We love stories about bad people; even better, we love stories about bad people who begin to have doubts about themselves and the lives they’ve lived. Two new releases from Criterion explore that self doubt in genres tailor-made for such characters – the western (Henry King’s The Gunfighter, 1950) and the gangster film (Stephen Frears’ The Hit, 1984).
Social isolation and “working from home” mean a lot of time for movie-watching … and the volume far outstrips my ability to say anything substantive about many of the films I do watch: so here I mostly just acknowledge what I’ve been viewing in the past 4-6 weeks. Part three of four.
Continuing my notes on recently watched movies which I haven’t written about in depth …
In the past few years Kino Lorber has become one of the most prolific disk producers with a remarkably varied catalogue representing every imaginable genre. Here, I look at a half dozen KL releases by a range of interesting directors – Robert Fuest, Ken Russell, Alain Robak, Harold Becker, Don Siegel and Sam Peckinpah.
The usual year-end round-up – not necessarily the best movies or disks, but some of the ones I most enjoyed, from high art to entertaining trash. The sheer range of what’s available should lay to rest any lingering rumours about the demise of physical media.
Horror, westerns science fiction, crime, magic, demons, vampires, zombies, witches, a one-legged detective, people trapped in a deadly house, a damsel in distress and a film editor driven mad by cheap exploitation movies …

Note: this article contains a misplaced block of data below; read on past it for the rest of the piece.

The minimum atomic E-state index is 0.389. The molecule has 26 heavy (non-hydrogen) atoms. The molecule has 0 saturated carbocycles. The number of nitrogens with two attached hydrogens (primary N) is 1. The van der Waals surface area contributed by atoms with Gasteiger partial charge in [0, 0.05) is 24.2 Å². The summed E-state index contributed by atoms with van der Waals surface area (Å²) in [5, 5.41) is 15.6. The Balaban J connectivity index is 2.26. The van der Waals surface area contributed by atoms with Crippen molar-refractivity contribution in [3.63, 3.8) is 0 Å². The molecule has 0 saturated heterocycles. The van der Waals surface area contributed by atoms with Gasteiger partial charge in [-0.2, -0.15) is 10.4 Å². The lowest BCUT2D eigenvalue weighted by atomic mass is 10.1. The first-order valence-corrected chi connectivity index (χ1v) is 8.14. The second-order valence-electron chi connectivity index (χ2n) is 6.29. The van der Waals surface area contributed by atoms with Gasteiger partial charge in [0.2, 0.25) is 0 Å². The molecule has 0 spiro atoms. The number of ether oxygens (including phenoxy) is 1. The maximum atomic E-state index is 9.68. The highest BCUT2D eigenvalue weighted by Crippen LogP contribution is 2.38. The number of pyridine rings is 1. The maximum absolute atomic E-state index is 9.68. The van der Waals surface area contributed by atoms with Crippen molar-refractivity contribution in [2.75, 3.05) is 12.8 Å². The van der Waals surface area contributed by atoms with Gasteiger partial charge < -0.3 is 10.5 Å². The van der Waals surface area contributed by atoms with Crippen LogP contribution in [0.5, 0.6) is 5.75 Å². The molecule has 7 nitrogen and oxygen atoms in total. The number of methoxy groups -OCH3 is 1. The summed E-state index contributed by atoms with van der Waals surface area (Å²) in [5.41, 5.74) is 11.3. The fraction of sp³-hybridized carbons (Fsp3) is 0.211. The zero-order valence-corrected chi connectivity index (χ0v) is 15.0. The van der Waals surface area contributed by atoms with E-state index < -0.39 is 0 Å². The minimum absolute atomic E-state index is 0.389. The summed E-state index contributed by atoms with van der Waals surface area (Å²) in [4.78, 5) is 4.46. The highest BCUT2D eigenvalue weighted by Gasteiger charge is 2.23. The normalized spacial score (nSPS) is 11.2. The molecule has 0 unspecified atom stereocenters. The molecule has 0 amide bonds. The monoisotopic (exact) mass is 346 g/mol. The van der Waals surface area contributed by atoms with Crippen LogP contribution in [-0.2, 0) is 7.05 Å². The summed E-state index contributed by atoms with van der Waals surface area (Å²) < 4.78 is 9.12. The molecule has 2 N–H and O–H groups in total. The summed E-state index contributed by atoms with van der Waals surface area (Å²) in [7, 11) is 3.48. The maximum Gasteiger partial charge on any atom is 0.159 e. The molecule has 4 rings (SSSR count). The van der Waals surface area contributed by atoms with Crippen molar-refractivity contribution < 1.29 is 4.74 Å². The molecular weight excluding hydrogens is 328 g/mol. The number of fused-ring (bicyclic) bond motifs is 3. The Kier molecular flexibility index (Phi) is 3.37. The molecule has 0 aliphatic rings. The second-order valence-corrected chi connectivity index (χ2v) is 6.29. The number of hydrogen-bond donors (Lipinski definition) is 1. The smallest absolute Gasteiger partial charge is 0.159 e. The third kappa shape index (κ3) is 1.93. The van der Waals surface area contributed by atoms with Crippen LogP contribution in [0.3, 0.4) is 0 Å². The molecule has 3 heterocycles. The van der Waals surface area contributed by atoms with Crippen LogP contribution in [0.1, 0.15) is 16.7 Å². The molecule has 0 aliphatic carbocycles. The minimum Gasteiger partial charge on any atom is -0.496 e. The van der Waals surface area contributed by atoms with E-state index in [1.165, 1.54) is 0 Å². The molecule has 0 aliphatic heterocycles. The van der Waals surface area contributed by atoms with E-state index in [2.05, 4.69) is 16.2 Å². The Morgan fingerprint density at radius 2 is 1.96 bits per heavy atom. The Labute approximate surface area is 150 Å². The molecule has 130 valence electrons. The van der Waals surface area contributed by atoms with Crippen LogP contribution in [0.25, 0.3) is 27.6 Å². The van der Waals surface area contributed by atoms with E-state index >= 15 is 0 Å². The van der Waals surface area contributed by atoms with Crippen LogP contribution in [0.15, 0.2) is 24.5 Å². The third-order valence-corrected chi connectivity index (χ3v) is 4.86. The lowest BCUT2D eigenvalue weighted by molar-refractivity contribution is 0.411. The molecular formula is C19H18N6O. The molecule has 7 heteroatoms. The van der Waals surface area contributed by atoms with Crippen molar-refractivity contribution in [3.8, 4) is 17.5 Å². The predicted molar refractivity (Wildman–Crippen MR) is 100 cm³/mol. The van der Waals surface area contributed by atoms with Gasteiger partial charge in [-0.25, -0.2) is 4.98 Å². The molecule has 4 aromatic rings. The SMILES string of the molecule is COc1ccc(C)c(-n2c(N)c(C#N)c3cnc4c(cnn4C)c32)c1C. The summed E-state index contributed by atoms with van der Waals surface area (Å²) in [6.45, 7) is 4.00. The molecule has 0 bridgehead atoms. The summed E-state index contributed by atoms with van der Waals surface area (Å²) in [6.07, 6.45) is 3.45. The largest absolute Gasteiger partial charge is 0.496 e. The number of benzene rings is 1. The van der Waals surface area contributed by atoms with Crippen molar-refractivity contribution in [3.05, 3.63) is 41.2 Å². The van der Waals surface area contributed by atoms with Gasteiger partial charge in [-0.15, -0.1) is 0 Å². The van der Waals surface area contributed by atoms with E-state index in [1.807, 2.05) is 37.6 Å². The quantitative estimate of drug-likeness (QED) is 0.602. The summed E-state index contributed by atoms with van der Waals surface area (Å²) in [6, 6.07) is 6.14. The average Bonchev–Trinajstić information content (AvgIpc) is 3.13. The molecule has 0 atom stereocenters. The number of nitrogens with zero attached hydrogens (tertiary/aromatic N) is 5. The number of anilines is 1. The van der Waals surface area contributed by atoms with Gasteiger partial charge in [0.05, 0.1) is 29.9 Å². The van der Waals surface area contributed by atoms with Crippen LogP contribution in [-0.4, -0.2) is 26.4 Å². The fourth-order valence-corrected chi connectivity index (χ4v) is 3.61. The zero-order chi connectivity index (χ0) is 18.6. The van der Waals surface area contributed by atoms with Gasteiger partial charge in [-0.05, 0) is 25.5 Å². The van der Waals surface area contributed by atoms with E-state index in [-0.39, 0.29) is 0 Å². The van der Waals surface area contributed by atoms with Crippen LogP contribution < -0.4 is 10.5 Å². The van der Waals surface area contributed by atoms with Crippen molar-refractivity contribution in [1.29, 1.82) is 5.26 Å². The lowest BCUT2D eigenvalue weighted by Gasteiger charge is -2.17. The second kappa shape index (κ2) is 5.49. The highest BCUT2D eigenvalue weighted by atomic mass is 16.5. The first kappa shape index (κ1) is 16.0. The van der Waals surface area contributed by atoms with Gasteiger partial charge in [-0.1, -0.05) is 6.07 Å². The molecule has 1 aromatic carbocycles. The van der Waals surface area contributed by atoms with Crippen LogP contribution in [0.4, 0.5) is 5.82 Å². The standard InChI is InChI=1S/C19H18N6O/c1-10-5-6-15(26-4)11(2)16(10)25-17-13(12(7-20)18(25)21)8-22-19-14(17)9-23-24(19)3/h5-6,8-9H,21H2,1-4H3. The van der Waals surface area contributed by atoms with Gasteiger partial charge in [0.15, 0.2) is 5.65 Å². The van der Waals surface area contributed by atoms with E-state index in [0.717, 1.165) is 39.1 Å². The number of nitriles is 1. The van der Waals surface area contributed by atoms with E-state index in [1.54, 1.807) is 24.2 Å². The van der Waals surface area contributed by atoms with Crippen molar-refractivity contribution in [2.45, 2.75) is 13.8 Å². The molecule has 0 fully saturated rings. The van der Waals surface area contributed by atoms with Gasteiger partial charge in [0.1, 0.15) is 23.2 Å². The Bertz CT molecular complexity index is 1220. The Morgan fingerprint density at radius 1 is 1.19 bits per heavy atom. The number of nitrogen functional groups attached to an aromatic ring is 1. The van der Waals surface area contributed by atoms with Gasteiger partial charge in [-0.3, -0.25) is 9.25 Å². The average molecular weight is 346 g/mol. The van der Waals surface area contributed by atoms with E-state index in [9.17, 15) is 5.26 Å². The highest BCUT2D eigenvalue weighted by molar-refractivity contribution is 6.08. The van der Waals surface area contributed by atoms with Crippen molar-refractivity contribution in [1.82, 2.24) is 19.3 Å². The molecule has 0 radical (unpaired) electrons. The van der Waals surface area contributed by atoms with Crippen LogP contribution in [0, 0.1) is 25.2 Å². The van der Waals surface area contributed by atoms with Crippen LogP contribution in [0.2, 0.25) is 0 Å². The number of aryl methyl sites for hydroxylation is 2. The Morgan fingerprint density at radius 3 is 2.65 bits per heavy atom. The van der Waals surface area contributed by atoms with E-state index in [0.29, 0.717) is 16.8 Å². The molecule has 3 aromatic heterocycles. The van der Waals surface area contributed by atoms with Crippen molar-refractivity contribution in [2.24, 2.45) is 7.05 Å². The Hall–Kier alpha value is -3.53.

Recent viewing includes a stark western (compared to the work of Dreyer by Bertrand Tavernier), an entertaining adventure souffle from frequent collaborators John Huston and Humphrey Bogart, and a ground-breaking satirical drama from Robert Aldrich which dealt sympathetically with lesbianism in the late 1960s.
Recent viewing features stylized violence, classic martial arts, western noir and political Ozploitation on more disks from England
Brief notes on recent random viewing choices; a mixed bag of horror, fantasy, action, genre revisionism, satire and political thrillers.
Criterion’s Blu-ray release of Robert M. Young’s The Ballad of Gregorio Cortez (1982) gives new life to a remarkable but too-little known film which takes on greater urgency in the current political climate in the U.S.